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White Hits Dem Territory Hard in Election's Final Days
BY KELLEY SHANNON

Democrat Bill White appeared pumped up Friday as he pushed for votes in traditionally Democratic territory with just four days left before the election.

A cadre of popular Democratic local elected officials joined White for a boisterous rally at Don Pedro's Mexican Restaurant in deep south San Antonio, where White told the crowd not to worry about polls showing him trailing Republican Gov. Rick Perry by as much as double digits.

"The results of this election have not been written. They will be written based on what Texans do in the next four days," he told the crowd.

White, the former Houston mayor, reminded supporters that he grew up in San Antonio, that his parents were teachers and that his San Antonio relatives worked at a local Air Force base and in the construction business.

Rodolfo Perez, 73, a retired electronics worker, didn't have to be convinced to vote for White. He'd already cast his vote for White and all other Democrats on the ballot.

"First day," Perez said. "Straight ticket."

He said his family members are worried about rising college tuition and think that White will help curb the increase.

"The newspaper is saying that he's behind, but I doubt it because I've been talking to a lot of people," Perez said, adding that he knows some Republicans who are voting for White.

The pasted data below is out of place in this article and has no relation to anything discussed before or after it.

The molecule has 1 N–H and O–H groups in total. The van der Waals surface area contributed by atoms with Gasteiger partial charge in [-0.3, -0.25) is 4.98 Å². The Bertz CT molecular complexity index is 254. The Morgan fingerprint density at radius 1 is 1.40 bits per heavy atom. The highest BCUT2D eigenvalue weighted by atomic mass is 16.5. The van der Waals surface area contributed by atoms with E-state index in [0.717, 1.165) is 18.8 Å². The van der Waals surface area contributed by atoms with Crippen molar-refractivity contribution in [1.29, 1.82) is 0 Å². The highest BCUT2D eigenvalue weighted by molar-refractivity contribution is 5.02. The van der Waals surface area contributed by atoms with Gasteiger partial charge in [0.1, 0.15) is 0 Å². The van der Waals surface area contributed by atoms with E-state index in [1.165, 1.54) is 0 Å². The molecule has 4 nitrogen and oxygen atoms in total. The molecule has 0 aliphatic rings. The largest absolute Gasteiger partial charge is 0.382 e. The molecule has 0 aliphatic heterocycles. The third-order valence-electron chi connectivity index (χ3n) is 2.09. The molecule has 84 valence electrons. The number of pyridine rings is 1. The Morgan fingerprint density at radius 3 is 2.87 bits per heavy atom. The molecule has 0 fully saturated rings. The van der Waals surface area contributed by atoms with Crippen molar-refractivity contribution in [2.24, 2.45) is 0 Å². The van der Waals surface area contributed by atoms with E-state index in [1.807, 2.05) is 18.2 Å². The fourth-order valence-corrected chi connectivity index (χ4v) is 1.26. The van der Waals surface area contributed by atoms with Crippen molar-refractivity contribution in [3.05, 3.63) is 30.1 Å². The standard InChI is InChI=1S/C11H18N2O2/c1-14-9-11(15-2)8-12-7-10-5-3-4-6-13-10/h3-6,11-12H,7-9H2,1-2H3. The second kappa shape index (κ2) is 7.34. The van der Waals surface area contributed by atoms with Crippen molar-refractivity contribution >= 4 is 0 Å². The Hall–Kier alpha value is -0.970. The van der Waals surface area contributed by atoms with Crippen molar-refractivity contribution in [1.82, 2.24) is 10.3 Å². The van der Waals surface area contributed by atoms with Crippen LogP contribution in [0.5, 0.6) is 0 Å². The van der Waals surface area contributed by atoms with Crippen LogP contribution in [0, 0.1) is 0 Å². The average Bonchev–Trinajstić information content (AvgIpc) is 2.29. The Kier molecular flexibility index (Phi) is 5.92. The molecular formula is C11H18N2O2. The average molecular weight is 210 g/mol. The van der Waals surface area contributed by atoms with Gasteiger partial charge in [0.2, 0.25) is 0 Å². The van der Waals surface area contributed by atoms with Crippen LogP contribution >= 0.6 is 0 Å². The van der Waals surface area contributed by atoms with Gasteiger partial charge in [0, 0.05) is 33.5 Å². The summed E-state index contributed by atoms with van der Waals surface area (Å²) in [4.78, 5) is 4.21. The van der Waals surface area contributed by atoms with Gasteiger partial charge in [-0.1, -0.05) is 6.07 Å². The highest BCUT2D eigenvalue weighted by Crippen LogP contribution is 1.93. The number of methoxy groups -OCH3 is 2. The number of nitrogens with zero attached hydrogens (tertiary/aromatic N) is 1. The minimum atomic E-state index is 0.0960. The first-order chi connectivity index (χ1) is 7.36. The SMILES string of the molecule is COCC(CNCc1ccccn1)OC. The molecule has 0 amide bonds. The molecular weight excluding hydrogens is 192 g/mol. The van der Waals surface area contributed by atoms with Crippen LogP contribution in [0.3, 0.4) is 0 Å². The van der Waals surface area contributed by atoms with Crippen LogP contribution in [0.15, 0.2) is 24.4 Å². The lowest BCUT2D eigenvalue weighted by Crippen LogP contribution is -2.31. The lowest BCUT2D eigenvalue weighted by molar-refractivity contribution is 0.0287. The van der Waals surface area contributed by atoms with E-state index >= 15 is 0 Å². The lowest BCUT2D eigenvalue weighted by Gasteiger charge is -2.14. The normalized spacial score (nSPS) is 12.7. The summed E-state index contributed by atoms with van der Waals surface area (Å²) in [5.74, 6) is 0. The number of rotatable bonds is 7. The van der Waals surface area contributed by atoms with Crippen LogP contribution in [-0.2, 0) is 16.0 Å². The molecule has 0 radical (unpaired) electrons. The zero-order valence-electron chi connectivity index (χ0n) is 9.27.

A newly released poll conducted for major Texas newspapers show Perry, who's seeking a third full term, leading White among likely voters, 49 percent to 37 percent. Green Party candidate Deb Shafto has 3 percent and Libertarian Kathie Glass has 2 percent in the poll. The rest were undecided or declined to answer.

The poll was done for The Dallas Morning News, the Houston Chronicle, the San Antonio Express-News, the Austin American-Statesman and the Fort Worth Star-Telegram. It was conducted by Blum & Weprin Associates Inc. of New York and has a margin of error of plus or minus 3.8 percentage points. Pollsters conducted the survey Oct. 22-27 and questioned 673 likely voters.

White, dismissing those results, said the poll assumed far more Republican voters would be turning out that what he says appears to be happening in early voting.

After months of visiting all parts of Texas, including GOP strongholds, White has been spending a lot of time this week paying attention to hard-core Democrats to drive up their turnout.

After San Antonio, White headed to Austin to meet with volunteers.

Perry was traveling Friday to several cities in West Texas.